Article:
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Acta Pharmacol Sin. 2009 Jun;30(6):681-93. doi: 10.1038/aps.2009.87.

Modeling nicotinic neuromodulation from global functional and network levels to nAChR based mechanisms.

Author information

1
Group for Neural Theory, Laboratoire de Neurosciences Cognitives, INSERM Unité 960, Départment d'Etudes Cognitives, Ecole Normale Supérieure, 29 rue d'Ulm, Paris, France.

Abstract

Neuromodulator action has received increasing attention in theoretical neuroscience. Yet models involving both neuronal populations dynamics at the circuit level and detailed receptor properties are only now being developed. Here we review recent computational approaches to neuromodulation, focusing specifically on acetylcholine (ACh) and nicotine. We discuss illustrative examples of models ranging from functional top-down to neurodynamical bottom-up. In the top-down approach, a computational theory views ACh as encoding the uncertainty expected in an environment. A different line of models accounts for neural population dynamics treating ACh as toggling neuronal networks between read-in of information and recall of memory. Building on the neurodynamics idea we discuss two models of nicotine's action with increasing degree of biological realism. Both consider explicitly receptor-level mechanisms but with different scales of detail. The first is a large-scale model of nicotine-dependent modulation of dopaminergic signaling that is capable of simulating nicotine self-administration. The second is a novel approach where circuit-level neurodynamics of the ventral tegmental area (VTA) are combined with explicit models of the dynamics of specific nicotinic ACh receptor subtypes. We show how the model is constructed based on local anatomy, electrophysiology and receptor properties and provide an illustration of its potential. In particular, we show how the model can shed light on the specific mechanisms by which nicotine controls dopaminergic neurotransmission in the VTA. This model serves us to conclude that detailed accounts for neuromodulator action at the basis of behavioral and cognitive models are crucial to understand how neuromodulators mediate their functional properties.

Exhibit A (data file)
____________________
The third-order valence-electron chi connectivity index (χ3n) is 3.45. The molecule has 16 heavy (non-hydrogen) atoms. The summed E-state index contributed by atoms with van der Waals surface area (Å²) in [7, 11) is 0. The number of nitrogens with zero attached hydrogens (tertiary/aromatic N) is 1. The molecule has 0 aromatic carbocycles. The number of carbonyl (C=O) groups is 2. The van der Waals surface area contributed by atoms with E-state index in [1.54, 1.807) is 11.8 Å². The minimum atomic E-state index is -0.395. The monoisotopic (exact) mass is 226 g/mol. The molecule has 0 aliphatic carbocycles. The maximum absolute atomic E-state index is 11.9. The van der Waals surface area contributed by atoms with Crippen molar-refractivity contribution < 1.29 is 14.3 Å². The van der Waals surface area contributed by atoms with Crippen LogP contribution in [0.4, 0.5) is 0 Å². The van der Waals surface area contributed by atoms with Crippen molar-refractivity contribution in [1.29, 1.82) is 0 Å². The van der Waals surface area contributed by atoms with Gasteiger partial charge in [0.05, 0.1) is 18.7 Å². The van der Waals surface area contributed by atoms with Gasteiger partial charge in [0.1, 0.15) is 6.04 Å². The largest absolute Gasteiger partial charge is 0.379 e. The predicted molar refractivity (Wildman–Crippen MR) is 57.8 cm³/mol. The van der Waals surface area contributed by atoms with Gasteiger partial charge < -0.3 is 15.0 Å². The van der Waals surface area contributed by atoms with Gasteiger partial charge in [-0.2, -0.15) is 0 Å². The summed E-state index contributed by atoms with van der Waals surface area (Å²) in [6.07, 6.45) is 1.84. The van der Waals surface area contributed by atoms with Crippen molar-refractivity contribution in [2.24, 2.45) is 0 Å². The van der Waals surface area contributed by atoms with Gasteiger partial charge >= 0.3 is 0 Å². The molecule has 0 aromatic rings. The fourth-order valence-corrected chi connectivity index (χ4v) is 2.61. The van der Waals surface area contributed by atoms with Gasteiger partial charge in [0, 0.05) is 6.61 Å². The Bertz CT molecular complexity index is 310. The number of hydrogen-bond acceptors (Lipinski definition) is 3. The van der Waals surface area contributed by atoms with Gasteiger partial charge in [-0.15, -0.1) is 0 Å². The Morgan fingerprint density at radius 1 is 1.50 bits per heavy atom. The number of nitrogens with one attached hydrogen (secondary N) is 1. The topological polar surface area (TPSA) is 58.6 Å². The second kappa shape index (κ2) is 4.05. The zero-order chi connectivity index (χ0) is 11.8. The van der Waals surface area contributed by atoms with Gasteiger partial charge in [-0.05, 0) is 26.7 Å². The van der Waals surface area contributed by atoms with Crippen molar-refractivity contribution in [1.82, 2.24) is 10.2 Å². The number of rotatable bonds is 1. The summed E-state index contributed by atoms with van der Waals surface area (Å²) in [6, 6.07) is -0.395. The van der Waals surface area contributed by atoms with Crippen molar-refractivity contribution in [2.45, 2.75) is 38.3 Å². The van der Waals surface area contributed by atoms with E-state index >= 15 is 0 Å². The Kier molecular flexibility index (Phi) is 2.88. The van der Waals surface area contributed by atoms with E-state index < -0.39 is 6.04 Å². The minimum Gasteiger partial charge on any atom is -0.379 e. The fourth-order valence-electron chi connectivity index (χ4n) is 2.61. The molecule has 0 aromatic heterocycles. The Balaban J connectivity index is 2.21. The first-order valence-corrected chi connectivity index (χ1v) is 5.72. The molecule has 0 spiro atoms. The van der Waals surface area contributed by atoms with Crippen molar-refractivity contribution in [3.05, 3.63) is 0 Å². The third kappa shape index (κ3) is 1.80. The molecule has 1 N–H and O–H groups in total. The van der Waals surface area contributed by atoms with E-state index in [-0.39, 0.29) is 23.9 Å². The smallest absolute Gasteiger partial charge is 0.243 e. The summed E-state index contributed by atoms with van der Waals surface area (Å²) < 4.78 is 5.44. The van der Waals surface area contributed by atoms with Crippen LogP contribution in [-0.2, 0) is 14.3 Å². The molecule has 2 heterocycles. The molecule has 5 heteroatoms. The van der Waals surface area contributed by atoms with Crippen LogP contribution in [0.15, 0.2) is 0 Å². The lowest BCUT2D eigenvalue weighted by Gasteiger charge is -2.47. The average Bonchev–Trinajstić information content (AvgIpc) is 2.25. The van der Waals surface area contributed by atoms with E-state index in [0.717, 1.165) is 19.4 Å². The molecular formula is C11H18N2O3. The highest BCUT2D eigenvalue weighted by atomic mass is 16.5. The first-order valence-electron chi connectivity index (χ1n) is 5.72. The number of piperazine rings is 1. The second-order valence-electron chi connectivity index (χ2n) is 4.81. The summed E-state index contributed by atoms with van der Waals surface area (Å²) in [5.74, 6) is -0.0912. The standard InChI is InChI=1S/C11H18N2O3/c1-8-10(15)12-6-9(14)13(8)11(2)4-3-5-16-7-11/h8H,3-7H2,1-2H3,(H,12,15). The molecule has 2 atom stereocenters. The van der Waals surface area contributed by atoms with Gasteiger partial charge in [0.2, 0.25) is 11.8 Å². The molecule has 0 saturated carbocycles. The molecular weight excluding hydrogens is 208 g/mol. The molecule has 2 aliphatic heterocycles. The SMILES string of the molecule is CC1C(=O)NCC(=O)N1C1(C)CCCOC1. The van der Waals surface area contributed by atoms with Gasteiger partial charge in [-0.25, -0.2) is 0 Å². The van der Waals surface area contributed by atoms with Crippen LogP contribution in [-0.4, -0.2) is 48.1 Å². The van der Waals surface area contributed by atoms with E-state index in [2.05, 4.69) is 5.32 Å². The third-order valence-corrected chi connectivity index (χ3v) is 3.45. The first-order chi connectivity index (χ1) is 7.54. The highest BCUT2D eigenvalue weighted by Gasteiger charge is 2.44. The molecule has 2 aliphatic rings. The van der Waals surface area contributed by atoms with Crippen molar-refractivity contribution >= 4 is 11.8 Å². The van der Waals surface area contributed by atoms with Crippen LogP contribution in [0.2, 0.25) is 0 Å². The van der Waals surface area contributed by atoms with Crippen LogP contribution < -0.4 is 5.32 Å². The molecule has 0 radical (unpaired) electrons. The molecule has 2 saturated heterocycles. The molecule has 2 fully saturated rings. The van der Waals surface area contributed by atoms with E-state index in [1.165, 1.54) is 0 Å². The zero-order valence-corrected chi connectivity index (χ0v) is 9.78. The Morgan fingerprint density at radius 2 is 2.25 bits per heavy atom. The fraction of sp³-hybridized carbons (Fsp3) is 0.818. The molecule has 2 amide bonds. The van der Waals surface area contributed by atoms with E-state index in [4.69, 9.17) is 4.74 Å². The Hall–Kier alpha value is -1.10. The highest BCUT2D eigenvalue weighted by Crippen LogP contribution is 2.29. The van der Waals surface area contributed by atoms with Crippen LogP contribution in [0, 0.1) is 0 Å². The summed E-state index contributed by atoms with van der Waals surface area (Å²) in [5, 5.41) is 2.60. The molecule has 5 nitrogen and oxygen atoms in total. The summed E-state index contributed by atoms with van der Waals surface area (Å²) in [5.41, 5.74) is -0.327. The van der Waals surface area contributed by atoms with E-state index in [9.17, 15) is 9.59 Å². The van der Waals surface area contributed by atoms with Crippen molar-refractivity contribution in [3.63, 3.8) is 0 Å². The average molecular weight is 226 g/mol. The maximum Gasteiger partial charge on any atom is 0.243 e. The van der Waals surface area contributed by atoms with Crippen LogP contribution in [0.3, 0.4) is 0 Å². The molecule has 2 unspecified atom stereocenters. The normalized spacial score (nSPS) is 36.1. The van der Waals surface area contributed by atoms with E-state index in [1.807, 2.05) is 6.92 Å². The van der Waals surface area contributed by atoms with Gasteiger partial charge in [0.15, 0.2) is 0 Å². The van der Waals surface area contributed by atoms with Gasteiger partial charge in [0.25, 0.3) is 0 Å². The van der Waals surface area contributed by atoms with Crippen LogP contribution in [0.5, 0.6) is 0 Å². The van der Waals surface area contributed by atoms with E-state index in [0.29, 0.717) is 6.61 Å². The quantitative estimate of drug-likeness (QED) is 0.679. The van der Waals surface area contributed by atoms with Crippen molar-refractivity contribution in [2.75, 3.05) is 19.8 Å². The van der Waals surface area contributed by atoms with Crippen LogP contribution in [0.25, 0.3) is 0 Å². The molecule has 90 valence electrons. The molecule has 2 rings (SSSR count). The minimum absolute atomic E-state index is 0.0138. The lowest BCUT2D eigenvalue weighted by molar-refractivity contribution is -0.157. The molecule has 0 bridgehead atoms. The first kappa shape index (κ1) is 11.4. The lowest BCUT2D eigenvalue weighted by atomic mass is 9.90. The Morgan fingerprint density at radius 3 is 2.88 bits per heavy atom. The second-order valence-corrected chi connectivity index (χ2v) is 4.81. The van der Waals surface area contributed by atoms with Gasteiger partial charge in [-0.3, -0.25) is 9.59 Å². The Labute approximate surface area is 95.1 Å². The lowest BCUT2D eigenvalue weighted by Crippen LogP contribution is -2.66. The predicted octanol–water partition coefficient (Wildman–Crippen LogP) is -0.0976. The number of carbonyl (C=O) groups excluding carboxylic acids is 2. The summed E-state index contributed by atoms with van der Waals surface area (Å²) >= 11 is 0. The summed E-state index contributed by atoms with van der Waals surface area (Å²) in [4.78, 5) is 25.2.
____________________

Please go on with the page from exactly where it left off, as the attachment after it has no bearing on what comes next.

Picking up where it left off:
PMID:
19498415
PMCID:
PMC4002372
DOI:
10.1038/aps.2009.87
[Indexed for MEDLINE]
Free PMC Article

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